Since Marcel Duchamp’s invention of the readymade, the notion that commonplace objects can be transformed into objects of fine art has become ubitiquous. New York-based artist Charles Goldman often starts with the mundane but then subjects both his materials and himself to a rigid set of self-imposed guidelines. Goldman invents these admittedly arbitrary parameters as a way of creating order and of attempting to systematize the unsystematic. Inherent in Goldman’s practice is a fusion of art and life. In the electronic exchange of information that preceded the artist’s current exhibition Between Days at Traywick Gallery, Goldman sent Katrina Traywick the following revelatory message, “Often, but not always, when I see a rubber band on the ground I turn it into an infinity sign. And then I leave it there, walking on.” These little “public sculptures,” one of which is featured on the invitation card announcing the exhibition, emblematize Goldman’s approach. He notices the discarded, transforms it through a semiotic subversion, and finally walks away from it with the faith that someone else may notice and comprehend.
Goldman is originally from the Bay Area. The subtle yet satirical humor found in the work of Bay Area conceptualists such Tom Marioni, David Ireland, and Paul Kos is also apparent in Goldman’s work. Goldman’s objects are deceptively minimal, mischievously abstract. When humorous, their humor is transparent yet rewarding. The meaning is oddly universal, monumentalizing fleeting thoughts. Goldman’s sculpture One Inch Too Big is a site-specific piece with infinite applications. Comprised of a length of 1/2-inch in diameter solid, stainless steel, it is one inch longer than the height of the room in which it is installed. The extra inch provides a graceful bow to the steel rod as it is positioned between the floor and the ceiling. As Goldman explained, “It fits yet it does not fit, allowing for an alternative to plumb and level.“ An everyman’s philosophy can be found in Goldman’s work—-practical and astute. Here, just because something is not an exact fit does not mean that it will not work. In fact, Goldman knows that perfection is imperfection and vice versa and that both really exist only as words.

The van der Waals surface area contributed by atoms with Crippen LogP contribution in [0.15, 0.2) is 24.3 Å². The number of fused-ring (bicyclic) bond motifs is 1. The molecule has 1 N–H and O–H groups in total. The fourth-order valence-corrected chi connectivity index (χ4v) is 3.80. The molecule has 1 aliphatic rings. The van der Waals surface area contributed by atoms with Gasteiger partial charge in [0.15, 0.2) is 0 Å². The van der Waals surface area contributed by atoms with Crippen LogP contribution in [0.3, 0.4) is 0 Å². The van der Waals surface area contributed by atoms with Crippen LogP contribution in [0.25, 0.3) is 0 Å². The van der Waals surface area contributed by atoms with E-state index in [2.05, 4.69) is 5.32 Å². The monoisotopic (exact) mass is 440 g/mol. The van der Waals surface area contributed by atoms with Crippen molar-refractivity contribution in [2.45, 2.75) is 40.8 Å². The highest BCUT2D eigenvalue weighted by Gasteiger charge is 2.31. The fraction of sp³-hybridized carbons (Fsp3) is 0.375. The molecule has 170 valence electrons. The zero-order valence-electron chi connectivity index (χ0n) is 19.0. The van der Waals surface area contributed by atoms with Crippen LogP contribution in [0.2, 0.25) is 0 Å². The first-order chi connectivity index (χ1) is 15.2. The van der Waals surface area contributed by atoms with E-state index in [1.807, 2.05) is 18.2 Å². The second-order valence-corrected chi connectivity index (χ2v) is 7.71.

As with life in general, nothing in Goldman’s work is as simple as it seems. The titles reveal the laborious effort that went into the fabrication of each work. His Distance Paintings are created with three silk-screens, each of which includes a line that is one foot long by one and a half inches wide. One is a straight line, one is a quarter of a circle, and one is a half of a circle. Goldman systematically prints each in sequence and calculates the length of the line he creates. The resulting paintings, which appear to be curvilinear, duochromatic abstractions, actually document the distance noted in the title: for example, twenty-four feet. As the distance recorded is much greater then the surface area of the paintings, the forms repeatedly tread upon one another. In attempting to unravel the path the lines create, the viewer may discern an inherent futility and recognize that despite the changing locale achieved through physical travel, interior space remains constant. Or--stated another way--wherever you go, there you are. Though primarily a sculptor, Goldman includes one work from a second series of paintings in Between Days. The Full Can paintings are exactly what their titles suggest: paintings made from the entire contents of one can of spray paint, either emptied onto a found surface or applied site-specifically. They are a sort of insider’s art joke: a conceptual artist’s response to graffiti and Mark Rothko rolled into one.
Concern for space and material has remained constant in the development of Goldman’s work. He has always opted for the real over the constructed, the actual over the imagined, and fact over fiction. He creates as an act of navigating reality, using whatever materials he has on hand and responding to the place where he happens to be. His creative spirit lies in his personal ritual. In his work, anyone can see the value in believing that someone will notice and comprehend whatever it is that is most important to us all.
Heidi Zuckerman Jacobson
Phyllis Wattis MATRIX Curator
UC Berkeley Art Museum and Pacific Film Archive